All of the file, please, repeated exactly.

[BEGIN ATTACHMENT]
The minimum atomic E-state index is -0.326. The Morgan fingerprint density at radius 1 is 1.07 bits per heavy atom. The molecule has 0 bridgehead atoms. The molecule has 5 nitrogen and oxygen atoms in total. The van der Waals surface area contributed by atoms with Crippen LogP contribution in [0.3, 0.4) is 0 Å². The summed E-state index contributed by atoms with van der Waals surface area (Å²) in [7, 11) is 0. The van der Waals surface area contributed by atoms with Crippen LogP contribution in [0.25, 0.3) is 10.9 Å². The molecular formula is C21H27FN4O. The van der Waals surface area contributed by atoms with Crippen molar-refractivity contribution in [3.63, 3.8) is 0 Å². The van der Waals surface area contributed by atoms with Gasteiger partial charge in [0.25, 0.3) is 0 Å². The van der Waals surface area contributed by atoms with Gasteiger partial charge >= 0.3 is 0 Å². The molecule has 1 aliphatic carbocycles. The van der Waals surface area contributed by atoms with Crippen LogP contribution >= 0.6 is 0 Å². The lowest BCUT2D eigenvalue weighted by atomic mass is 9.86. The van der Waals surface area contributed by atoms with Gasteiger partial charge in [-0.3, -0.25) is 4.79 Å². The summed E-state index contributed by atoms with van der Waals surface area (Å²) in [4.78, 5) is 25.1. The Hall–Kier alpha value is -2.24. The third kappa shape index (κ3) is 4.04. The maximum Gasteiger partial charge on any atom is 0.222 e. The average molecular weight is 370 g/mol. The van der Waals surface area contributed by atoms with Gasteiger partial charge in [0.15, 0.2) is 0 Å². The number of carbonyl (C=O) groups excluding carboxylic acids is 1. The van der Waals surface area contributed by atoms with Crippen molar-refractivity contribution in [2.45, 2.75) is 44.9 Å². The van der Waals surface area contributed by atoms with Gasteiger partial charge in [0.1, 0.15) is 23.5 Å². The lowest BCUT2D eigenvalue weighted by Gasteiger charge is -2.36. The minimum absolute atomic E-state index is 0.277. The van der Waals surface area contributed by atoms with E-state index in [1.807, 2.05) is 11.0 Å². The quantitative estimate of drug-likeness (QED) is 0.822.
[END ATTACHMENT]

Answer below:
The minimum atomic E-state index is -0.326. The Morgan fingerprint density at radius 1 is 1.07 bits per heavy atom. The molecule has 0 bridgehead atoms. The molecule has 5 nitrogen and oxygen atoms in total. The van der Waals surface area contributed by atoms with Crippen LogP contribution in [0.3, 0.4) is 0 Å². The summed E-state index contributed by atoms with van der Waals surface area (Å²) in [7, 11) is 0. The van der Waals surface area contributed by atoms with Crippen LogP contribution in [0.25, 0.3) is 10.9 Å². The molecular formula is C21H27FN4O. The van der Waals surface area contributed by atoms with Crippen molar-refractivity contribution in [3.63, 3.8) is 0 Å². The van der Waals surface area contributed by atoms with Gasteiger partial charge in [0.25, 0.3) is 0 Å². The van der Waals surface area contributed by atoms with Gasteiger partial charge >= 0.3 is 0 Å². The molecule has 1 aliphatic carbocycles. The van der Waals surface area contributed by atoms with Crippen LogP contribution >= 0.6 is 0 Å². The lowest BCUT2D eigenvalue weighted by atomic mass is 9.86. The van der Waals surface area contributed by atoms with Gasteiger partial charge in [-0.3, -0.25) is 4.79 Å². The summed E-state index contributed by atoms with van der Waals surface area (Å²) in [4.78, 5) is 25.1. The Hall–Kier alpha value is -2.24. The third kappa shape index (κ3) is 4.04. The maximum Gasteiger partial charge on any atom is 0.222 e. The average molecular weight is 370 g/mol. The van der Waals surface area contributed by atoms with Gasteiger partial charge in [0.15, 0.2) is 0 Å². The number of carbonyl (C=O) groups excluding carboxylic acids is 1. The van der Waals surface area contributed by atoms with Crippen molar-refractivity contribution in [2.45, 2.75) is 44.9 Å². The van der Waals surface area contributed by atoms with Gasteiger partial charge in [0.1, 0.15) is 23.5 Å². The lowest BCUT2D eigenvalue weighted by Gasteiger charge is -2.36. The minimum absolute atomic E-state index is 0.277. The van der Waals surface area contributed by atoms with E-state index in [1.807, 2.05) is 11.0 Å². The quantitative estimate of drug-likeness (QED) is 0.822.